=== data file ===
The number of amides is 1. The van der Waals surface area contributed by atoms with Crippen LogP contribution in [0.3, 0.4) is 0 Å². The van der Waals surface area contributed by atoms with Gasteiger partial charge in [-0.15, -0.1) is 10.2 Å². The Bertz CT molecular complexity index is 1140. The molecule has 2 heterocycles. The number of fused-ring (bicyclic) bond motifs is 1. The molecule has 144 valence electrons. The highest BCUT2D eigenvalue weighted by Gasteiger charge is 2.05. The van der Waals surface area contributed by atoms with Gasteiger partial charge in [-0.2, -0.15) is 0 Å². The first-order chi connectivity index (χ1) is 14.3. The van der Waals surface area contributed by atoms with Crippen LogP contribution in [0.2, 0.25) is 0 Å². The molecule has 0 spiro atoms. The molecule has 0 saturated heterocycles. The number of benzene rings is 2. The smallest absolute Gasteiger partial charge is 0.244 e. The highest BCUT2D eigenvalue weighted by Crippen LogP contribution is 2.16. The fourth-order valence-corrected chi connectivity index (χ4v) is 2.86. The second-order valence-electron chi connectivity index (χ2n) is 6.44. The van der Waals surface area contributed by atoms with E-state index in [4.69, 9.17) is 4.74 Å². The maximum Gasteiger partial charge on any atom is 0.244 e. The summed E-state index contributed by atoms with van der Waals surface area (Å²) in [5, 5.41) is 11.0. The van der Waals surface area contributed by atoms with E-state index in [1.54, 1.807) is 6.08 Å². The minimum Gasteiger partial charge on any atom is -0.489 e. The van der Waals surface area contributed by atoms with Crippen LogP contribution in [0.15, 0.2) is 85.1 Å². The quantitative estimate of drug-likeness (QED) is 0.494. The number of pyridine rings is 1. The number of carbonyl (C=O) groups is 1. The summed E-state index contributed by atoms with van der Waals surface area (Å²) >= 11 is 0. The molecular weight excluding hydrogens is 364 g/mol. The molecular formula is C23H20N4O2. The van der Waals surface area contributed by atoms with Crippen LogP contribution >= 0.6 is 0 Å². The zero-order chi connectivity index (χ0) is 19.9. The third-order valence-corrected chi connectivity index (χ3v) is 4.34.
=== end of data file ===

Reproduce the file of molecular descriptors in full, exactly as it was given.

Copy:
The number of amides is 1. The van der Waals surface area contributed by atoms with Crippen LogP contribution in [0.3, 0.4) is 0 Å². The van der Waals surface area contributed by atoms with Gasteiger partial charge in [-0.15, -0.1) is 10.2 Å². The Bertz CT molecular complexity index is 1140. The molecule has 2 heterocycles. The number of fused-ring (bicyclic) bond motifs is 1. The molecule has 144 valence electrons. The highest BCUT2D eigenvalue weighted by Gasteiger charge is 2.05. The van der Waals surface area contributed by atoms with Gasteiger partial charge in [-0.2, -0.15) is 0 Å². The first-order chi connectivity index (χ1) is 14.3. The van der Waals surface area contributed by atoms with Crippen LogP contribution in [0.2, 0.25) is 0 Å². The molecule has 0 spiro atoms. The molecule has 0 saturated heterocycles. The number of benzene rings is 2. The smallest absolute Gasteiger partial charge is 0.244 e. The highest BCUT2D eigenvalue weighted by Crippen LogP contribution is 2.16. The fourth-order valence-corrected chi connectivity index (χ4v) is 2.86. The second-order valence-electron chi connectivity index (χ2n) is 6.44. The van der Waals surface area contributed by atoms with E-state index in [4.69, 9.17) is 4.74 Å². The maximum Gasteiger partial charge on any atom is 0.244 e. The summed E-state index contributed by atoms with van der Waals surface area (Å²) in [5, 5.41) is 11.0. The van der Waals surface area contributed by atoms with E-state index in [1.54, 1.807) is 6.08 Å². The minimum Gasteiger partial charge on any atom is -0.489 e. The van der Waals surface area contributed by atoms with Crippen LogP contribution in [0.15, 0.2) is 85.1 Å². The quantitative estimate of drug-likeness (QED) is 0.494. The number of pyridine rings is 1. The number of carbonyl (C=O) groups is 1. The summed E-state index contributed by atoms with van der Waals surface area (Å²) >= 11 is 0. The molecular weight excluding hydrogens is 364 g/mol. The molecular formula is C23H20N4O2. The van der Waals surface area contributed by atoms with Crippen LogP contribution >= 0.6 is 0 Å². The zero-order chi connectivity index (χ0) is 19.9. The third-order valence-corrected chi connectivity index (χ3v) is 4.34.